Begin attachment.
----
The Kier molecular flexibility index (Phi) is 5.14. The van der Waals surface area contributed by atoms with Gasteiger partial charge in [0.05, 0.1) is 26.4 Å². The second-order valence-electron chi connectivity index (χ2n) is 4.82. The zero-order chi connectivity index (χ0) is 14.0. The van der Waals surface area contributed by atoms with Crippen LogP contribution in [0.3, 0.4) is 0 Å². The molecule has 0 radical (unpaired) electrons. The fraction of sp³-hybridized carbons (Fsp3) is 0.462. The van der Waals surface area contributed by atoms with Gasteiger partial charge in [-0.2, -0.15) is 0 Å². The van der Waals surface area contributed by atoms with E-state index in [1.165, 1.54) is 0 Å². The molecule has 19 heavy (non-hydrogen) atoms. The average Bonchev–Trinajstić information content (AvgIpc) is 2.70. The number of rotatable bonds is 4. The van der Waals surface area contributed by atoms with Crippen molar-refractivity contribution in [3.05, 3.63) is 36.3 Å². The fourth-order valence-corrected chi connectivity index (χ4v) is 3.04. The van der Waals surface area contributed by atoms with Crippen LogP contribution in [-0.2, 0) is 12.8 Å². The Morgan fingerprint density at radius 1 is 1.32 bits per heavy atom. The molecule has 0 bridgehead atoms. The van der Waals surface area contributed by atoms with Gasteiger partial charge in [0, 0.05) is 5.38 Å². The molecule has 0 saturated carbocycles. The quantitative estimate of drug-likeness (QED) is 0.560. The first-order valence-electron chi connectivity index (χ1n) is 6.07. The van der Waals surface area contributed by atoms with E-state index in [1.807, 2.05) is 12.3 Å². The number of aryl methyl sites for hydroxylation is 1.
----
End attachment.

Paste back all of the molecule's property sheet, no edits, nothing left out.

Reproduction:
The Kier molecular flexibility index (Phi) is 5.14. The van der Waals surface area contributed by atoms with Gasteiger partial charge in [0.05, 0.1) is 26.4 Å². The second-order valence-electron chi connectivity index (χ2n) is 4.82. The zero-order chi connectivity index (χ0) is 14.0. The van der Waals surface area contributed by atoms with Crippen LogP contribution in [0.3, 0.4) is 0 Å². The molecule has 0 radical (unpaired) electrons. The fraction of sp³-hybridized carbons (Fsp3) is 0.462. The van der Waals surface area contributed by atoms with Gasteiger partial charge in [-0.2, -0.15) is 0 Å². The van der Waals surface area contributed by atoms with E-state index in [1.165, 1.54) is 0 Å². The molecule has 19 heavy (non-hydrogen) atoms. The average Bonchev–Trinajstić information content (AvgIpc) is 2.70. The number of rotatable bonds is 4. The van der Waals surface area contributed by atoms with Crippen molar-refractivity contribution in [3.05, 3.63) is 36.3 Å². The fourth-order valence-corrected chi connectivity index (χ4v) is 3.04. The van der Waals surface area contributed by atoms with Crippen LogP contribution in [-0.2, 0) is 12.8 Å². The Morgan fingerprint density at radius 1 is 1.32 bits per heavy atom. The molecule has 0 bridgehead atoms. The van der Waals surface area contributed by atoms with Gasteiger partial charge in [0, 0.05) is 5.38 Å². The molecule has 0 saturated carbocycles. The quantitative estimate of drug-likeness (QED) is 0.560. The first-order valence-electron chi connectivity index (χ1n) is 6.07. The van der Waals surface area contributed by atoms with E-state index in [1.807, 2.05) is 12.3 Å². The number of aryl methyl sites for hydroxylation is 1.